We arrive at our destination: a huge stadium where we wait for about an hour, unsure of what exactly we will get to see once we are allowed to entire the stadium. After a thorough security check, we find ourselves in for a very special treat. We are about to witness North Korea's Arirang Mass Games celebrations, featuring tens of thousands of singers, dancers, musicians, and acrobats performing in front of a giant mural made up of about 20,000 students holding up multi-colored cards (like pixels on a TV set), turning them over and over, creating a hundred different images throughout the evening - images of Great Leader Kim Il Sung, of weaponry, of children, of Communist propaganda statements.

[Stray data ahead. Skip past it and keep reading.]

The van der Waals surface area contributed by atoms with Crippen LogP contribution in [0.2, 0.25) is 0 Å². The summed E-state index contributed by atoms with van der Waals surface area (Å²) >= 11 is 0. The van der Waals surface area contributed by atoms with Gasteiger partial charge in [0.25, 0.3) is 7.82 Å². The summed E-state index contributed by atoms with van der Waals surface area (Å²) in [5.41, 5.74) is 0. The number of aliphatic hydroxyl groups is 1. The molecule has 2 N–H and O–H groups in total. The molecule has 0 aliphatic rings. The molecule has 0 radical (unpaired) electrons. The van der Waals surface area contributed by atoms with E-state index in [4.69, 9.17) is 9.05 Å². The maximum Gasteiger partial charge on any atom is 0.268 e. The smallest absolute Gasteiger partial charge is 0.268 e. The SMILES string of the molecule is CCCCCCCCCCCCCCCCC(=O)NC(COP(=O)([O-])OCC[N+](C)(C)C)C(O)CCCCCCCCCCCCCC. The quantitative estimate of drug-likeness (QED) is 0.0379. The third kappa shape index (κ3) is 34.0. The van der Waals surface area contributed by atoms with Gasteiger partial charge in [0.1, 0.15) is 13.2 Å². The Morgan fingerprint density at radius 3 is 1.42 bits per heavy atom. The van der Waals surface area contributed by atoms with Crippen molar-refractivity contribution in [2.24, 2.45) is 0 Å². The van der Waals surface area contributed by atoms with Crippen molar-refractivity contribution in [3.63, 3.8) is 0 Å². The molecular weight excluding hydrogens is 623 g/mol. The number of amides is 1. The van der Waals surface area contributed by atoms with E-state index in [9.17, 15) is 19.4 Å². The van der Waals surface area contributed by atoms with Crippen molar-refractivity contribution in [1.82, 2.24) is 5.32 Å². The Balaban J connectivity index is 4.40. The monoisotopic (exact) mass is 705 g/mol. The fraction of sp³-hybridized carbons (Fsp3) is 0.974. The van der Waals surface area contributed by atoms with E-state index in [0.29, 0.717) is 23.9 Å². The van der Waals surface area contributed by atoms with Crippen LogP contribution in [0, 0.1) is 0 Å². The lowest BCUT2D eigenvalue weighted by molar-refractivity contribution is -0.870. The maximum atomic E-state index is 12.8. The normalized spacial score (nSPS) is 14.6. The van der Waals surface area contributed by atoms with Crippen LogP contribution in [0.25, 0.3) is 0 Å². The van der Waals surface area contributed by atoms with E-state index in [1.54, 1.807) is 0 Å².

I have seen glimpses of these shows in documentaries like A State Of Mind (2004) - but nothing compares to seeing it in person. Wow! The precision and talent and synchronicity are jaw-dropping, with each performance topping the previous one. And best of all, much to everyone's surprise, including our minders', King Jong Il and his heir apparent son Kim Jong Un are there in attendance.